Tammy Mutasa, Garland Journalist
The City of Garland is debating if outdoor warning sirens are the best way to warn the public of dangerous weather.
In North Texas, the sound of a tornado siren means to take cover, but the City of Garland is debating whether that is the best warning for its residents.
Right now, the 18 outdoor sirens in Garland do not work because they have deteriorated over time. The City Council met Tuesday night in a work session to discuss which is the best option for the city.
For residents, the idea of not having the outdoor sirens meant a safety net being taken away.
"It is a concern because otherwise we would not know,” said 70-year-old Garland Resident Jennifer Dosser.
"It does concern me, it does, there's still possibilities of disasters going on—natural disasters," said Toni Rideout.
The issue is whether the city should replace the existing sirens and add about 10 more to fully cover the city. The cost is estimated at a million dollars. Alternatively, the city can get the sirens where people gather outdoors—like at parks. The cost for those sirens are estimated at $500,000.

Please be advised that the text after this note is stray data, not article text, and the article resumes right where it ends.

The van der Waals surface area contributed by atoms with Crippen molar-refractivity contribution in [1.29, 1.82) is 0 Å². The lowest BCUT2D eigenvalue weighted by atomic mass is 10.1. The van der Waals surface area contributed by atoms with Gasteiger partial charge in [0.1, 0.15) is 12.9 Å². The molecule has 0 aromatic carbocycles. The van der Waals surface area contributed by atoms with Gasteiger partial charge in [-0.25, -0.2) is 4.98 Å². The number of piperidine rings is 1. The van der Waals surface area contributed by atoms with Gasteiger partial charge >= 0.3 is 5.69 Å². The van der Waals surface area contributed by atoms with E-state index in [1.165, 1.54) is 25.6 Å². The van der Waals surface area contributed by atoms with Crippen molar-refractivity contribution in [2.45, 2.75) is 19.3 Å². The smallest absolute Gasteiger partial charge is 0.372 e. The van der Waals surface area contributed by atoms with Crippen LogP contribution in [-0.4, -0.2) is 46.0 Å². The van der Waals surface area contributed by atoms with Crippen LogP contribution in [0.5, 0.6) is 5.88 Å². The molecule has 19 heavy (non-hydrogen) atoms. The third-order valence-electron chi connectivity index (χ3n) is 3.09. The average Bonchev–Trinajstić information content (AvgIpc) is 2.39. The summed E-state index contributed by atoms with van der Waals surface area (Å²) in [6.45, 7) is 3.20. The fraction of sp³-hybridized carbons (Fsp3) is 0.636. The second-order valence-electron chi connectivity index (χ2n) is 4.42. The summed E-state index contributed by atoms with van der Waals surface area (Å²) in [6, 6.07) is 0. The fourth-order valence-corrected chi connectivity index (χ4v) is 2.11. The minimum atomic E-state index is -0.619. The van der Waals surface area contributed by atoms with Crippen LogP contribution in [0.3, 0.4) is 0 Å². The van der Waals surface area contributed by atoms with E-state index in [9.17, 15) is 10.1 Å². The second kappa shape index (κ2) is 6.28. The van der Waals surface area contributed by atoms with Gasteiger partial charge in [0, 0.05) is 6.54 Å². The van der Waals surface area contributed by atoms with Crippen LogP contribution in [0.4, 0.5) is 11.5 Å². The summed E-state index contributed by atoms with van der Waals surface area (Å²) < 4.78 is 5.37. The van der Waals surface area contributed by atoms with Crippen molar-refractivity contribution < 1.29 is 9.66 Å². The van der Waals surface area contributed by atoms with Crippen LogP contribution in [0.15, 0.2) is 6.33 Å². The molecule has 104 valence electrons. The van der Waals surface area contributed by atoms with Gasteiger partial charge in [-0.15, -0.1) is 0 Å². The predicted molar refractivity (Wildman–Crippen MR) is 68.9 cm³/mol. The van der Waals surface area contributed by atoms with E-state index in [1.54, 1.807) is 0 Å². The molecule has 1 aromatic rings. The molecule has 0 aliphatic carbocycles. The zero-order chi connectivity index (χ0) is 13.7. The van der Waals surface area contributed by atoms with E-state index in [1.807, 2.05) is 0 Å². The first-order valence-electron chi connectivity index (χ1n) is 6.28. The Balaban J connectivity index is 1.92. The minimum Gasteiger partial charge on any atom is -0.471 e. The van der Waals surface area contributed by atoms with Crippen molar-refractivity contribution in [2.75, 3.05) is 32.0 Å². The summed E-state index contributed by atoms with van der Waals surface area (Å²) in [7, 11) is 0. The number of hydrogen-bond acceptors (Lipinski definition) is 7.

Councilman Rick Williams wants to completely get rid of sirens and focus on newer technology.
"Budget is a factor,” said Williams. “But even if budget wasn't a factor I still have serious, serious doubts about spending a million or a half million dollars on Garland taxpayer money on an outdoor warning system when there are better alternatives."
The city is pushing for residents to register for a reverse 9-1-1system called Code Red which send automated message alerts to phones, in the event of severe weather.
Garland Emergency Management said having multiple ways to warn people is most effective.
"Our ultimate goal is to have a diverse and comprehensive warning system that involves all type of media," said Mollie Rivas from Garland Emergency Management. “The broadcast media, NOAA radios, code red warning systems, social media and possibly sirens."
Council is also looking at getting weather radios for those citizens who can’t afford to buy them. The city will be discussing the sirens at their Capital Improvements meetings later this month.
They add there isn’t a state rule that cities have to maintain working sirens.